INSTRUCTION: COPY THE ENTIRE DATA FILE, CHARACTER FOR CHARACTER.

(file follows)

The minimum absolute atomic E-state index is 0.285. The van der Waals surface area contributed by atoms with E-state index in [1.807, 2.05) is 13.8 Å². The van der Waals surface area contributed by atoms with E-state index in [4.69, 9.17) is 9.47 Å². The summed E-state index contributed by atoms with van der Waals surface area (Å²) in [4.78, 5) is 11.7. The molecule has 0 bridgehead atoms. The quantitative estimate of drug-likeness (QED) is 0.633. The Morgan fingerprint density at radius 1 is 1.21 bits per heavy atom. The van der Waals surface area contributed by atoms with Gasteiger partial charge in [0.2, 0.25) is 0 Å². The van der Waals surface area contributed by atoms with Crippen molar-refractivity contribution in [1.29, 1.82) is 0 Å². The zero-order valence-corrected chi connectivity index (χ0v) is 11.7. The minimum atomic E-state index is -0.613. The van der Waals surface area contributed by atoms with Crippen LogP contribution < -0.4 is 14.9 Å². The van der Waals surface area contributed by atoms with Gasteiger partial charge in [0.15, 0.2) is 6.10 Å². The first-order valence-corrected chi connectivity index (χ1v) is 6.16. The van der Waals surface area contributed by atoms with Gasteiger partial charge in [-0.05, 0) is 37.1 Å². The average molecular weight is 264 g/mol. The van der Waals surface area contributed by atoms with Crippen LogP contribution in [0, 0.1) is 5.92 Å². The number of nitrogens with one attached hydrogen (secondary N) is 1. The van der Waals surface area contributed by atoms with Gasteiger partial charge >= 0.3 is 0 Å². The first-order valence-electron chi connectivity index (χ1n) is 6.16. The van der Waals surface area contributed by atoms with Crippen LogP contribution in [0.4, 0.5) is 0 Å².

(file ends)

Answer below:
The minimum absolute atomic E-state index is 0.285. The van der Waals surface area contributed by atoms with E-state index in [1.807, 2.05) is 13.8 Å². The van der Waals surface area contributed by atoms with E-state index in [4.69, 9.17) is 9.47 Å². The summed E-state index contributed by atoms with van der Waals surface area (Å²) in [4.78, 5) is 11.7. The molecule has 0 bridgehead atoms. The quantitative estimate of drug-likeness (QED) is 0.633. The Morgan fingerprint density at radius 1 is 1.21 bits per heavy atom. The van der Waals surface area contributed by atoms with Gasteiger partial charge in [0.2, 0.25) is 0 Å². The van der Waals surface area contributed by atoms with Crippen molar-refractivity contribution in [1.29, 1.82) is 0 Å². The zero-order valence-corrected chi connectivity index (χ0v) is 11.7. The minimum atomic E-state index is -0.613. The van der Waals surface area contributed by atoms with Crippen LogP contribution < -0.4 is 14.9 Å². The van der Waals surface area contributed by atoms with Gasteiger partial charge in [0.15, 0.2) is 6.10 Å². The first-order valence-corrected chi connectivity index (χ1v) is 6.16. The van der Waals surface area contributed by atoms with Gasteiger partial charge in [-0.05, 0) is 37.1 Å². The average molecular weight is 264 g/mol. The van der Waals surface area contributed by atoms with Crippen LogP contribution in [0, 0.1) is 5.92 Å². The number of nitrogens with one attached hydrogen (secondary N) is 1. The van der Waals surface area contributed by atoms with Gasteiger partial charge >= 0.3 is 0 Å². The first-order valence-electron chi connectivity index (χ1n) is 6.16. The van der Waals surface area contributed by atoms with Crippen LogP contribution in [0.4, 0.5) is 0 Å².